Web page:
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Portal:Schools

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Introduction

Plato's academy, a mosaic from Pompeii

A school is both the educational institution and building designed to provide learning spaces and learning environments for the teaching of students under the direction of teachers. Most countries have systems of formal education, which is sometimes compulsory. In these systems, students progress through a series of schools that can be built and operated by both government and private organization. The names for these schools vary by country (discussed in the Regional terms section below) but generally include primary school for young children and secondary school for teenagers who have completed primary education. An institution where higher education is taught is commonly called a university college or university.

In addition to these core schools, students in a given country may also attend schools before and after primary (elementary in the U.S.) and secondary (middle school in the U.S.) education. Kindergarten or preschool provide some schooling to very young children (typically ages 3–5). University, vocational school, college or seminary may be available after secondary school. A school may be dedicated to one particular field, such as a school of economics or dance. Alternative schools may provide nontraditional curriculum and methods. (Full article...)

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Stuyvesant High School (pronounced /ˈstvəsənt/), commonly referred to among its students as Stuy (pronounced /st/), is a public college-preparatory, specialized high school in New York City, United States. Operated by the New York City Department of Education, these specialized schools offer tuition-free accelerated academics to city residents.

Stuyvesant was established as an all-boys school in the East Village of Manhattan in 1904. An entrance examination was mandated for all applicants starting in 1934, and the school started accepting female students in 1969. Stuyvesant moved to its current location at Battery Park City in 1992 because the student body had become too large to be suitably accommodated in the original campus. The old building now houses several high schools. (Full article...)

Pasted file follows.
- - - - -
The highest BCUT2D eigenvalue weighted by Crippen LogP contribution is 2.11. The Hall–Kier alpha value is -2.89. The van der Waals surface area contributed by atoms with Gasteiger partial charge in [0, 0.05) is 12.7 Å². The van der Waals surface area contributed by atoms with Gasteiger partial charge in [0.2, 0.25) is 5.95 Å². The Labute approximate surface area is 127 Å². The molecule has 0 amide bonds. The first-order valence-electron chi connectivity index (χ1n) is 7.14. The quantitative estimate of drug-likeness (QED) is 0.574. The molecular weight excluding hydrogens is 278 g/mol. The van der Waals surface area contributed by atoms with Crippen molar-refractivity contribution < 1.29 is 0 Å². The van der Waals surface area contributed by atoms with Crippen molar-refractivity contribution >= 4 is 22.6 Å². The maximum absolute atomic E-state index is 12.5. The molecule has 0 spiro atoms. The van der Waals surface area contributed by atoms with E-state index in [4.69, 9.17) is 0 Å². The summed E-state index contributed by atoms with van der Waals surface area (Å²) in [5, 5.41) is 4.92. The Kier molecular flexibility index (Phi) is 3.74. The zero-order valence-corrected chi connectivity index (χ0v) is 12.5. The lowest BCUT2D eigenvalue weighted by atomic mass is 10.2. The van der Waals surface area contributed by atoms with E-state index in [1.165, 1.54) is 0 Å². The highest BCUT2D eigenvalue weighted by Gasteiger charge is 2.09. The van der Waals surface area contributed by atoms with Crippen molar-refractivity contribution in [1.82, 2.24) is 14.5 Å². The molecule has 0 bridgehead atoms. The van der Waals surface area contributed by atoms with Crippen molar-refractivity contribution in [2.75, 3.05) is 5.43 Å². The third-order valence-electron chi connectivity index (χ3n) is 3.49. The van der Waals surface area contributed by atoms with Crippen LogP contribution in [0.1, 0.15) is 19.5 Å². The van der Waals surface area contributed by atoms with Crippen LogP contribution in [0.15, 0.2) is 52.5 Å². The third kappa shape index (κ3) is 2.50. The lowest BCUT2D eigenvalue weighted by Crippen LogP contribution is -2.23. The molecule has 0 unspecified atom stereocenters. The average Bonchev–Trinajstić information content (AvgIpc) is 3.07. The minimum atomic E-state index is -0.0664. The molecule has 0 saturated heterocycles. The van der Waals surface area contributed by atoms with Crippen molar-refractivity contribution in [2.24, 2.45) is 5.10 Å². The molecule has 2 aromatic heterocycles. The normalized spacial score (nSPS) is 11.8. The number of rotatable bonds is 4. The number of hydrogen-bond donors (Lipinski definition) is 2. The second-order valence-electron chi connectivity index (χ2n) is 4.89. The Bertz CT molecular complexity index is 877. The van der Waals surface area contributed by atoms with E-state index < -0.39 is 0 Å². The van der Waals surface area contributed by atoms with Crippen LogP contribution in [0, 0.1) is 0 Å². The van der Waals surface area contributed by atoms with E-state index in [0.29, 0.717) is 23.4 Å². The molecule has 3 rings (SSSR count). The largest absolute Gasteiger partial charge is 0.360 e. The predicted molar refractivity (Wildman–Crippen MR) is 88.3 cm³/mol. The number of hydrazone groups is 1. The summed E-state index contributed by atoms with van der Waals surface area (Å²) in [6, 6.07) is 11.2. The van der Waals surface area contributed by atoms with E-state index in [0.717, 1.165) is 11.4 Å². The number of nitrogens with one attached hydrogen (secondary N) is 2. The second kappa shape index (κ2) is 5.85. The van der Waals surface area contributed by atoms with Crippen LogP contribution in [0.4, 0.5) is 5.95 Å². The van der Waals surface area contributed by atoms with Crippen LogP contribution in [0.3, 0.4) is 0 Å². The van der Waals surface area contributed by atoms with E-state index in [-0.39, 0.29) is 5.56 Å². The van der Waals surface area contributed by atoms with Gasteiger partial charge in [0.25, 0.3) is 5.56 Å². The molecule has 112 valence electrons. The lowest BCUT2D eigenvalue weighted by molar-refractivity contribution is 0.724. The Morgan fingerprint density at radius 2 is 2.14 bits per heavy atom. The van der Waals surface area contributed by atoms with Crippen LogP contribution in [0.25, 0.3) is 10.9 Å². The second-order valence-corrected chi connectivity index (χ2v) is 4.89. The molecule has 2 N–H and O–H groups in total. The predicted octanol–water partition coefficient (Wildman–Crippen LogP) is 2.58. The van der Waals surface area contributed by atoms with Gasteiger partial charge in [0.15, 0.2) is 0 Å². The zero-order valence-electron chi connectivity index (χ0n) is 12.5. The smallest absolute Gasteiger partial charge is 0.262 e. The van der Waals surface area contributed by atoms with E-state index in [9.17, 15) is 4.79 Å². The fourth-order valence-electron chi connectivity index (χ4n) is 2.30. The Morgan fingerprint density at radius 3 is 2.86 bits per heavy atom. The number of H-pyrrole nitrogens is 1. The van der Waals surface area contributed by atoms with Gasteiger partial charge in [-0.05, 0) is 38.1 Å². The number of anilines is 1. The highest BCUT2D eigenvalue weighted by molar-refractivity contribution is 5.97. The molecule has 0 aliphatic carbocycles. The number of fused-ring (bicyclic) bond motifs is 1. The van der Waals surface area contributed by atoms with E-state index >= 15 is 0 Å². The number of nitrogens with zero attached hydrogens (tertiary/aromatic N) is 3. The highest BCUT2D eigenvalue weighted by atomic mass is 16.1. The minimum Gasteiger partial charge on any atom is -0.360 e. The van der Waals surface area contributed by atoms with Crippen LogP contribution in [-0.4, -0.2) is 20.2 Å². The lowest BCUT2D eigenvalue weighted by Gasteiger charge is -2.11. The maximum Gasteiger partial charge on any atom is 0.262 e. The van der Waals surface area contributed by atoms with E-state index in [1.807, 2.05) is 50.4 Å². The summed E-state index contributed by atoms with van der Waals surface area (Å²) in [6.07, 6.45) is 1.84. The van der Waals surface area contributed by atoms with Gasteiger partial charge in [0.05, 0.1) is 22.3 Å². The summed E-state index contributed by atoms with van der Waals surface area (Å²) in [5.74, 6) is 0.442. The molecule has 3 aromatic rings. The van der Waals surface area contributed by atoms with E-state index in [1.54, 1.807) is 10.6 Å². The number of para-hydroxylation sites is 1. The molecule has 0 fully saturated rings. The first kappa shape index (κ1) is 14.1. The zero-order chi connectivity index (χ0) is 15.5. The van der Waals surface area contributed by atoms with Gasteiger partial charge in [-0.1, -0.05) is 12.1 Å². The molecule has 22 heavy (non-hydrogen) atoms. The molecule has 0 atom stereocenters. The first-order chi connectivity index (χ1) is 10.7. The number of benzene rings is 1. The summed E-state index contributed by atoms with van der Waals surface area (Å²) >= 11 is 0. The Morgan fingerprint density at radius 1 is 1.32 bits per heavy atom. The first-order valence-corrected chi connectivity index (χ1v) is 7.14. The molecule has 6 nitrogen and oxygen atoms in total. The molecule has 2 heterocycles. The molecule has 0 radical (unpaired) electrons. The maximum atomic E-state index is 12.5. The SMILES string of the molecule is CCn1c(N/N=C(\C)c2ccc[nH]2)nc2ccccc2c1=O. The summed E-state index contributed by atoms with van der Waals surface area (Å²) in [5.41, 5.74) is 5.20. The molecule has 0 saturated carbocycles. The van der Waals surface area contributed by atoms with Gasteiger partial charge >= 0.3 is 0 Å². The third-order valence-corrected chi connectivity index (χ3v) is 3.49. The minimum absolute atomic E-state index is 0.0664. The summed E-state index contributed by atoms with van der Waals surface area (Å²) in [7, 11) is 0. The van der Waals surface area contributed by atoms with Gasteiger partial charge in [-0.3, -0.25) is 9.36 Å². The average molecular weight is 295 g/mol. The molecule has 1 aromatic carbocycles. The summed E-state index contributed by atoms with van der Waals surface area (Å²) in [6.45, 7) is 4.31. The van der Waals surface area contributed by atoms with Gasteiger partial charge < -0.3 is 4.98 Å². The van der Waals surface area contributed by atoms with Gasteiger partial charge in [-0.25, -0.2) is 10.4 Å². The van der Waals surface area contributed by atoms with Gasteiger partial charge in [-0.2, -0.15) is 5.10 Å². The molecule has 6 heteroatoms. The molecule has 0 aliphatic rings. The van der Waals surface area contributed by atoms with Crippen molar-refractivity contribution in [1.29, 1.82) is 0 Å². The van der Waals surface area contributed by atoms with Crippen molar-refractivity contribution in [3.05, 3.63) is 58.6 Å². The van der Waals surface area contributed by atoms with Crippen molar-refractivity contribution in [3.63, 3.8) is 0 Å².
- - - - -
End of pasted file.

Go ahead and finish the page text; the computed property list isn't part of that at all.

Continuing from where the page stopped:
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Eton College
Eton College
Credit: Herry Lawford

Eton College, also known simply as Eton, is a British independent school for boys, founded in 1440 by King Henry VI. It is located in Eton, near Windsor in England, and is one of the original nine English "public schools" as defined by the Public Schools Act 1868. The school has a long list of distinguished former pupils, including eighteen former British Prime Ministers. Traditionally, Eton has been referred to as "the chief nurse of England's statesmen", and is often described as the most famous public school in the world.

In this month

July

21st

  • 1925 – In the Scopes Trial, the Criminal Court of Tennessee upholds the Bulter Act, which made it unlawful, in any state-funded educational establishment in Tennessee, "to teach any theory that denies the story of the Divine Creation of man as taught in the Bible, and to teach instead that man has descended from a lower order of animals." The case was a watershed in the creation-evolution controversy.

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Mather School

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1949 portrait

Mary Jane McLeod Bethune (née McLeod; July 10, 1875 – May 18, 1955) was an American educator, philanthropist, humanitarian, womanist, and civil rights activist. Bethune founded the National Council of Negro Women in 1935, established the organization's flagship journal Aframerican Women's Journal, and presided as president or leader for a myriad of African American women's organizations including the National Association for Colored Women and the National Youth Administration's Negro Division.

She started a private school for African-American students which later became Bethune-Cookman University. She was the sole African American woman officially a part of the US delegation that created the United Nations charter, and she held a leadership position for the American Women's Voluntary Services founded by Alice Throckmorton McLean. Bethune wrote prolifically, publishing in several periodicals from 1924 to 1955. (Full article...)

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